Teams of volunteers will canvas Travis County to count homeless men, women and children in the area to get an accurate sum of the homeless population to help secure federal funding, which provides resources for the county’s homeless service providers. The results of the count will include demographics, reasons for homelessness and trends in homelessness to compare with previous data to assess and improve community performance in preventing and ending homelessness.

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Austin
1:45 pm
Fri January 20, 2012

Mayor Leffingwell Speaks Out in Support of Gay Marriage

Austin Mayor Lee Leffingwell has joined nearly 80 mayors from across the country in supporting same-sex marriage.
Photo courtesy www.flickr.com/hippie

Austin Mayor Lee Leffingwell has joined dozens of mayors in support for same-sex marriage.

“I’m proud to stand with the gay and lesbian community and defend their right to equal marriage,” Leffingwell says in a press release. “The tide is changing in America and I hope that by joining this loud chorus, I can play a small role in helping set us on a path to full marriage equality in our country in my lifetime.”

Leffingwell is one of several officials listed among the Mayors for the Freedom to Marry. An offshoot of the broader Freedom to Marry campaign, founded in 2003 by Evan Wolfson, some 80 American mayors have signed a pledge in support of gay marriage. Houston Mayor Annise Parker is one of the five mayors comprising the Mayors for the Freedom to Marry board. She’s joined by New York Mayor Michael Bloomberg, Boston Mayor Thomas M. Menino, San Diego Mayor Jerry Sanders, and Los Angeles Mayor  Antonio Villaraigosa .

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Politics
11:10 am
Fri January 20, 2012

How 'Reasonable' is the Supreme Court’s Redistricting Decision?

This map drawn by a San Antonio court needs to more closely resemble one passed by the Texas Legislature last year, the Supreme Court says.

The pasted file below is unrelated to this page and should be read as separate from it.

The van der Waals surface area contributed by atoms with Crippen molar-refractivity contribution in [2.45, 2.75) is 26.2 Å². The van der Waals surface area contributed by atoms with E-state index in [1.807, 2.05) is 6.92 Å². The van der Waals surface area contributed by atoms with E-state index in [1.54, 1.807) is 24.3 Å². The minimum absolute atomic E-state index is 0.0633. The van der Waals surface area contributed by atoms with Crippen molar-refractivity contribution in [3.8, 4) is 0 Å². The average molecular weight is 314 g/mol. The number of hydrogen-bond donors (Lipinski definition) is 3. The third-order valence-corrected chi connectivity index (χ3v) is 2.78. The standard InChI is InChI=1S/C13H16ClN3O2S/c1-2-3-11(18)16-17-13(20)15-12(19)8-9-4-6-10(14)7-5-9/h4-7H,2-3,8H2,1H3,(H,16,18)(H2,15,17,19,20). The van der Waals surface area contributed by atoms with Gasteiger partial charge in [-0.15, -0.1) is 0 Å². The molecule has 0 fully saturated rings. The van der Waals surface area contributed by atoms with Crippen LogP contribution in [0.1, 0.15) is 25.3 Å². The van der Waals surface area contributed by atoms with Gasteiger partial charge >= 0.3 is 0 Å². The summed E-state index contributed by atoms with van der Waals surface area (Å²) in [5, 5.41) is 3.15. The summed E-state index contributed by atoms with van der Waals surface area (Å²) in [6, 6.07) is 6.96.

It’s back to the drawing board for a San Antonio court that reworked Texas’ most recent redistricting plan.

This morning, the Supreme Court offered an opinion in a lawsuit brought by Gov. Rick Perry, representing the State of Texas, against members of a three-person San Antonio court. The San Antonio justices had rejected the Texas Legislature’s 2011 overhaul of congressional districts, drafting their own map of new districts.

At issue was Section 5 of the Voting Rights Act. Enforced in southern states including Texas, the act requires the Department of Justice to “preclear” election changes with the Department of Justice to ensure changes don’t adversely affect the ability of ethnic minorities to elect the candidates of their choice. The San Antonio court felt that with 2010 census numbers confirming explosive growth in Texas’ Hispanic and Latino population, the new map drawn by the Texas Legislature in 2011 wouldn’t meet preclearance standards.

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Politics
9:29 am
Fri January 20, 2012

Supreme Court Throws Out Redrawn District Maps

This morning, the Supreme Court asked a San Antonio court to create new electoral plans.
Photo courtesy http://en.wikipedia.org/wiki/User:350z33

The Associated Press reports the Supreme Court has dismissed the map of Texas electoral districts redrawn by a court in San Antonio. The districts were reworked by the San Antonio court amid complaints an earlier map drawn by the Texas Legislature in 2011 created gerrymandered districts and didn’t allow minority voters the opportunity to elect the candidate of their choice.

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2012 Presidential Election
5:07 pm
Thu January 19, 2012

A Frosty Moment for Perry

Perry staffers take down the governor's signage following a fateful decision announced over fast-food .
Photo by Ben Philpott, KUT News

Was Rick Perry ‘eating his feelings’ when he abandoned his presidential bid today?

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Austin
4:12 pm
Thu January 19, 2012

Commitee Mapping Out Changes to City Charter, Elections

Detail of a six-district map proposed by Lee Leffingwell, a proposal that's garnered little support.
Image courtesy City of Austin

Tonight, the 2012 Charter Revision Committee takes another step towards completing the biggest task in front of them: a recommendation on the format future City Council elections should take.